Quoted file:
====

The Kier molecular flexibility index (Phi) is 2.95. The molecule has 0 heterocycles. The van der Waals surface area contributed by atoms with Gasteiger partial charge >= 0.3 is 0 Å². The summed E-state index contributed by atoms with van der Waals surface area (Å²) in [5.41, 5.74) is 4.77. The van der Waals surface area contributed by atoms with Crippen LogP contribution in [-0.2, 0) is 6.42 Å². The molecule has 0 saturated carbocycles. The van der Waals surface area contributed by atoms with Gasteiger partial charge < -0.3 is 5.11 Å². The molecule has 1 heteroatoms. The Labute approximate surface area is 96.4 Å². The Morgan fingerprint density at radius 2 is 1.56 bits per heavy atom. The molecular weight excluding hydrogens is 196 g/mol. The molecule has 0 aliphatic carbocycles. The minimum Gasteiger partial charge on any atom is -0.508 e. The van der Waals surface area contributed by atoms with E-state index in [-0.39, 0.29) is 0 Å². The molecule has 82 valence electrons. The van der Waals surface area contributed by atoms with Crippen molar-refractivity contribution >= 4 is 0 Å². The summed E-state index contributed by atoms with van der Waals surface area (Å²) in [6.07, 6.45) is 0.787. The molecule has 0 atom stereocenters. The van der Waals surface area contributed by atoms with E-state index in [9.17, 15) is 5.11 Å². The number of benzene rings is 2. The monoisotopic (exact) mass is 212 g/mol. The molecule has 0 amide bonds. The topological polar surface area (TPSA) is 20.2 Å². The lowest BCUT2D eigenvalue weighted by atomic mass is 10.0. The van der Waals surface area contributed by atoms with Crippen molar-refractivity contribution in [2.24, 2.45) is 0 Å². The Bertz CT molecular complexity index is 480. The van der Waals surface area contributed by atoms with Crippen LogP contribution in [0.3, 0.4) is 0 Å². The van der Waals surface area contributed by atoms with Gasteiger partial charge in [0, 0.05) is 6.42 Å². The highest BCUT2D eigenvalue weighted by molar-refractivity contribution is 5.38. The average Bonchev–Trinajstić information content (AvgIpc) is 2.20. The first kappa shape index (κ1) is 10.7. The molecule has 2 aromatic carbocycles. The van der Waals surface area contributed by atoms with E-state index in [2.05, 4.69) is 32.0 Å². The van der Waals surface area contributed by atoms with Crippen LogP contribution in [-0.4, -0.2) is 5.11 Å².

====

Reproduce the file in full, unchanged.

The Kier molecular flexibility index (Phi) is 2.95. The molecule has 0 heterocycles. The van der Waals surface area contributed by atoms with Gasteiger partial charge >= 0.3 is 0 Å². The summed E-state index contributed by atoms with van der Waals surface area (Å²) in [5.41, 5.74) is 4.77. The van der Waals surface area contributed by atoms with Crippen LogP contribution in [-0.2, 0) is 6.42 Å². The molecule has 0 saturated carbocycles. The van der Waals surface area contributed by atoms with Gasteiger partial charge < -0.3 is 5.11 Å². The molecule has 1 heteroatoms. The Labute approximate surface area is 96.4 Å². The Morgan fingerprint density at radius 2 is 1.56 bits per heavy atom. The molecular weight excluding hydrogens is 196 g/mol. The molecule has 0 aliphatic carbocycles. The minimum Gasteiger partial charge on any atom is -0.508 e. The van der Waals surface area contributed by atoms with E-state index in [-0.39, 0.29) is 0 Å². The molecule has 82 valence electrons. The van der Waals surface area contributed by atoms with Crippen molar-refractivity contribution >= 4 is 0 Å². The summed E-state index contributed by atoms with van der Waals surface area (Å²) in [6.07, 6.45) is 0.787. The molecule has 0 atom stereocenters. The van der Waals surface area contributed by atoms with E-state index in [9.17, 15) is 5.11 Å². The number of benzene rings is 2. The monoisotopic (exact) mass is 212 g/mol. The molecule has 0 amide bonds. The topological polar surface area (TPSA) is 20.2 Å². The lowest BCUT2D eigenvalue weighted by atomic mass is 10.0. The van der Waals surface area contributed by atoms with Crippen molar-refractivity contribution in [2.24, 2.45) is 0 Å². The Bertz CT molecular complexity index is 480. The van der Waals surface area contributed by atoms with Crippen LogP contribution in [0.3, 0.4) is 0 Å². The van der Waals surface area contributed by atoms with Gasteiger partial charge in [0, 0.05) is 6.42 Å². The highest BCUT2D eigenvalue weighted by molar-refractivity contribution is 5.38. The average Bonchev–Trinajstić information content (AvgIpc) is 2.20. The first kappa shape index (κ1) is 10.7. The molecule has 2 aromatic carbocycles. The van der Waals surface area contributed by atoms with E-state index in [2.05, 4.69) is 32.0 Å². The van der Waals surface area contributed by atoms with Crippen LogP contribution in [-0.4, -0.2) is 5.11 Å².